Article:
Several members of the Columbia University fencing team wanted to confront President Donald Trump on Friday over his administration’s stance on gender issues, as they joined around 20 other NCAA title-winning teams for the White House’s National Champions Day.
Members of the Columbia fencing team had prepared a letter disavowing the Trump administration’s policies, with two captains signing several copies. However, team captain Elise Gout told USA TODAY Sports that before a scheduled photo with Trump, she was informed the Secret Service would not allow the athletes to directly present a letter to the president.
“We passed the letter to a member of the (White House) press team, but it remains unclear if (the press team spokesman) will actually deliver it as he said he would,” Gout told USA TODAY Sports.
The letter, according to a copy initially provided to The Washington Post, read: “The victory for which you mean to honor us today cannot be separated from the diversity that comprises our team. We as collegiate fencers have committed our athletic careers to understanding how our individual strengths, irrespective of gender, may be best leveraged for the advancement of the collective. But while ours is a victory born from values of gender equality, yours is one shadowed by continued acts of gender-based prejudice and partisanship.
“As a symbol of our solidarity with those impacted by gender-based discrimination, we have chosen to wear white buttons during our visit. For us, these buttons and the movement behind them extend far beyond our own experiences. We are one small part of a much larger team of athletes, across sports and across U.S. history, who have found within their platforms a responsibility to fight for greater freedoms.”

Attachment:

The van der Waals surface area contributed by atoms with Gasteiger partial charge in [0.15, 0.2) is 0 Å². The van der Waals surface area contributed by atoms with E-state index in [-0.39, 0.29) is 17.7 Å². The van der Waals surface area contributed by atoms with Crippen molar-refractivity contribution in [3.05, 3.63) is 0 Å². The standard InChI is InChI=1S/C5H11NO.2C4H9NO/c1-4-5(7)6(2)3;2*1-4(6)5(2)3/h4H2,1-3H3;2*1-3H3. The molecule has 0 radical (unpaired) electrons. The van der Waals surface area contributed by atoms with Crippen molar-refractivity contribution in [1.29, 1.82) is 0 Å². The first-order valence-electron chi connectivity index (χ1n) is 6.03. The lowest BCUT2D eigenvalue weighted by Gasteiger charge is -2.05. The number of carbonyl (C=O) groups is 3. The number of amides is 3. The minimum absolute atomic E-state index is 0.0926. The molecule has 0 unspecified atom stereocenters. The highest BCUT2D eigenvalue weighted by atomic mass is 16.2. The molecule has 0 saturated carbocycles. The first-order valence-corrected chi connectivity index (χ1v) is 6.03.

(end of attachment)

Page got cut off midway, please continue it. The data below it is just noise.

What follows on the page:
Among the other Division I teams in attendance on Friday were the Wisconsin women’s hockey champs, Penn State wrestling champs, Maryland women’s lacrosse champs, TCU women’s rifle champs and many others.
Fencing team captain Nolen Scruggs said before Friday’s event that while he respected some of his teammates’ decisions not to attend, he thought it was important to show up and share the team’s message.
“It’s one thing to decline the invitation, but that’s quiet,” Scruggs told The Post. “If they plan to use us as something to place on Twitter or as a showcase, we want them to acknowledge the values we have and contribute to those values of gender equality and diversity.”
Trump has welcomed NCAA champion teams in the past; however, he has been at odds with several professional champion teams, most notably the NBA’s Golden State Warriors. Trump rescinded an invitation to the organization two years ago following public comments saying they would not attend.
“We’ve had a great time,” Trump said Friday, according to a White House pool reporter. “And meeting these athletes — they’re real athletes, I can tell you. It’s a tremendous achievement. And we’re bringing many of them over to the Oval Office. I guess all of them. So far, nobody has turned that one down — (laughter) — because it is a special place.”